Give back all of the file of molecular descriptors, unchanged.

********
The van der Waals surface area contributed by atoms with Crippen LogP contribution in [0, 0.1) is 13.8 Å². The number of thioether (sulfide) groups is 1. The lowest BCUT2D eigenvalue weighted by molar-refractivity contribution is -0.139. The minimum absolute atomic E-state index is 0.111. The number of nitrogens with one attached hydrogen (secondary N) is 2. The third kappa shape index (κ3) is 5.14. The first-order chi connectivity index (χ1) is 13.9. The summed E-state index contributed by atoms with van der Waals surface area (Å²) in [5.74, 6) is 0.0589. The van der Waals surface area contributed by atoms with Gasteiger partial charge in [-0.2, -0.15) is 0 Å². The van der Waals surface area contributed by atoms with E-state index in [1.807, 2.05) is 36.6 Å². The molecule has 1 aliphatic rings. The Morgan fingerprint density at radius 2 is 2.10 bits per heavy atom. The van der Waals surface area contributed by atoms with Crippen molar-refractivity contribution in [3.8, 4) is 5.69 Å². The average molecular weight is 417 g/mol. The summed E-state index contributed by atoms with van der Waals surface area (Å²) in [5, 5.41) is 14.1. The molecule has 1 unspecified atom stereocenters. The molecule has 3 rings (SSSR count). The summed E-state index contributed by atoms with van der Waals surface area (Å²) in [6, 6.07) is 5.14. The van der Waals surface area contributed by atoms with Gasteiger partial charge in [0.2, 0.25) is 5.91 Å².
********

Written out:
The van der Waals surface area contributed by atoms with Crippen LogP contribution in [0, 0.1) is 13.8 Å². The number of thioether (sulfide) groups is 1. The lowest BCUT2D eigenvalue weighted by molar-refractivity contribution is -0.139. The minimum absolute atomic E-state index is 0.111. The number of nitrogens with one attached hydrogen (secondary N) is 2. The third kappa shape index (κ3) is 5.14. The first-order chi connectivity index (χ1) is 13.9. The summed E-state index contributed by atoms with van der Waals surface area (Å²) in [5.74, 6) is 0.0589. The van der Waals surface area contributed by atoms with Gasteiger partial charge in [-0.2, -0.15) is 0 Å². The van der Waals surface area contributed by atoms with E-state index in [1.807, 2.05) is 36.6 Å². The molecule has 1 aliphatic rings. The Morgan fingerprint density at radius 2 is 2.10 bits per heavy atom. The van der Waals surface area contributed by atoms with Crippen molar-refractivity contribution in [3.8, 4) is 5.69 Å². The average molecular weight is 417 g/mol. The summed E-state index contributed by atoms with van der Waals surface area (Å²) in [5, 5.41) is 14.1. The molecule has 1 unspecified atom stereocenters. The molecule has 3 rings (SSSR count). The summed E-state index contributed by atoms with van der Waals surface area (Å²) in [6, 6.07) is 5.14. The van der Waals surface area contributed by atoms with Gasteiger partial charge in [0.2, 0.25) is 5.91 Å².